You may have watched the preview for Sherlock Holmes and thought, “This looks like Long Raging Bull Goodnight: Die Harder.” I suppose we have Hollywood to blame for that. Over the years they took Arthur Conan Doyle’s brilliant deductionist who had training in fisticuffs and made him an effete snooty cartoon — more in line with the anti-intellectualism we see everywhere today. Well, director Guy Ritchie is taking back the rough-and-tumble Holmes. He went younger, scrapper, and more eccentric than fey: Robert Downey Jr. (as in so many things) is a brilliant choice to play the famed inspector. Downey as Holmes has a wonderful distracted, confident, mental patient air about him. Someone whose brain catalogues and cross-references details so constantly and meticulously would probably today be diagnosed with some nervous disorder or tic. Downey’s Holmes has an ADD-like concentration and wide scatter of the net, and a disdain for the distracting requirements of polite society. He already floats a little above our plane of reality with his survivor’s eyes and keen intelligence, and here it’s put to marvelous use.
Jude Law as Downey’s partner in life and in crimes, Dr. Watson, is also a fantastic choice. He’s groomed, urbane, exasperated, arrogant, playful – and smart enough not to bore Holmes. They have sparkling old friend chemistry and an eye-rolling true affection for each other that borders on hostility. I confess I adore this pair and I do hope for a mini franchise, just for the pleasure of being longer in their company. Yeah, I said it. Of course I said the same thing about the ensemble in Pirates of the Caribbean and look where that got us. Rachel McAdams is the unnecessary but still enjoyable sexy American petty criminal who joins the fun and of course becomes key later. Judging by her scenes in the preview cut from the movie, she was the first sacrificed on the altar of the brisk 90 minute running time.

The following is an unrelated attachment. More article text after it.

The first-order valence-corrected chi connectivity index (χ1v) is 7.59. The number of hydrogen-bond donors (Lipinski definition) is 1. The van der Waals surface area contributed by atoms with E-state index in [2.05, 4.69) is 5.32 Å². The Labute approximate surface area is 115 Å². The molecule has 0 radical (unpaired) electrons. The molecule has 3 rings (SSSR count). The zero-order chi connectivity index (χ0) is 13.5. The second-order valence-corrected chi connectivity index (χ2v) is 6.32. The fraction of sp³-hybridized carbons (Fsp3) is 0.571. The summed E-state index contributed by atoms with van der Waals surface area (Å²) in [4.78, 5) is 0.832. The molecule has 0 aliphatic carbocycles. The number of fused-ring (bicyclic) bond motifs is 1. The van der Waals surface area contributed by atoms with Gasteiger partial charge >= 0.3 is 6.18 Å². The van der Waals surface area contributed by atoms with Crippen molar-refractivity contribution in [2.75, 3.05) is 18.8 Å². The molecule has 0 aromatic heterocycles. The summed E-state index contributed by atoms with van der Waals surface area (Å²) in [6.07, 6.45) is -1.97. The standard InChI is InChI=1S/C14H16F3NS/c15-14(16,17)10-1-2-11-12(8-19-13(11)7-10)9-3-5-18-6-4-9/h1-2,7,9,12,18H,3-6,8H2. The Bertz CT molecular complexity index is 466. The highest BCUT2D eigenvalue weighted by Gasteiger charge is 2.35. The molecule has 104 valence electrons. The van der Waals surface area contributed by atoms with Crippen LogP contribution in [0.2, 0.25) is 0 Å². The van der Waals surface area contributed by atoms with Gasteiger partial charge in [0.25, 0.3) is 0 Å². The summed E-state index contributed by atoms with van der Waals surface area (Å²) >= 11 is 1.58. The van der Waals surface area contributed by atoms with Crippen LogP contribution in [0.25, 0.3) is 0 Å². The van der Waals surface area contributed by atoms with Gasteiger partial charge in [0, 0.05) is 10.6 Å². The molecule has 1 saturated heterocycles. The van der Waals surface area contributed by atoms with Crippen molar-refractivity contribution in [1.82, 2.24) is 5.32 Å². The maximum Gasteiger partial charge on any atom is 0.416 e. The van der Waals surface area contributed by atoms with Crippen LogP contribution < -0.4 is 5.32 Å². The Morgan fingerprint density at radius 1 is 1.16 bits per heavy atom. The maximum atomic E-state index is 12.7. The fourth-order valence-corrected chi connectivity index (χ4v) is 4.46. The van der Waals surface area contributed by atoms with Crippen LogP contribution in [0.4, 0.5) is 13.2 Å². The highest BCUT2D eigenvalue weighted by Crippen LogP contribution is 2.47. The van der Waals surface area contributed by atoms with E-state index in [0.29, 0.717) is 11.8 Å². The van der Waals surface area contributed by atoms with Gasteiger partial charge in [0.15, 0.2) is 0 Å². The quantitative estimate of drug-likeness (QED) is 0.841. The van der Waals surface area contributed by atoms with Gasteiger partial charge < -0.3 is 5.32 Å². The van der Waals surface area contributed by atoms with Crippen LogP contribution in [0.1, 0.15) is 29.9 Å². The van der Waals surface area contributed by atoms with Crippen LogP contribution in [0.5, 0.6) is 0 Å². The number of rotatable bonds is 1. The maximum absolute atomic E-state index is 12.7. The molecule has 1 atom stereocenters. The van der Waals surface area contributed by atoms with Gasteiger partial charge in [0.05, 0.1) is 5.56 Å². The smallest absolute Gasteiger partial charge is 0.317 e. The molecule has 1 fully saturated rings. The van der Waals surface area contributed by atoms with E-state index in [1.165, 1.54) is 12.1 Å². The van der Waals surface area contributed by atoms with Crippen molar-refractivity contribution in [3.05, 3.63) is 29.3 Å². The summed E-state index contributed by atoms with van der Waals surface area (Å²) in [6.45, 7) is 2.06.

The adventure story of the film is a classic — it could be Agatha Christie, Hercule Poirot, or Scooby Doo. A criminal (Mark Strong) terrorizes the city for his nefarious and ambitious plans. He does so in an inexplicable and therefore seemingly unbeatable fashion, and all are powerless to stop him. And he would have gotten away with it, too, if it hadn’t been for these bickering, brilliant kids. Keep in mind, this is still directed by Guy Ritchie, so we have some exciting James Bond-worthy action and a nailbiter climax, and yet it’s all kept very feasible and well within period limits. The wonderful Industrial Age details and technology of society as a whole, the machines and lab equipment and exciting new inventions, the opportunistic weaponry and beaten-looking citizenry, these all prevent Sherlock Holmes from feeling like someone just made another action movie and dressed it in Beloved Icon drag (for a bad example of this, see Star Trek: Nemesis). Holmes feels very of his time and very relevant at the same time. Sherlock Holmes is a solid, enjoyable film with a fun score, a great use of sound and environment, and a trio of confederates you will want to know more of.
MPAA Rating PG-13
Release date 12/25/09
Time in minutes 90
Director guy Ritchie
Studio Warner Brothers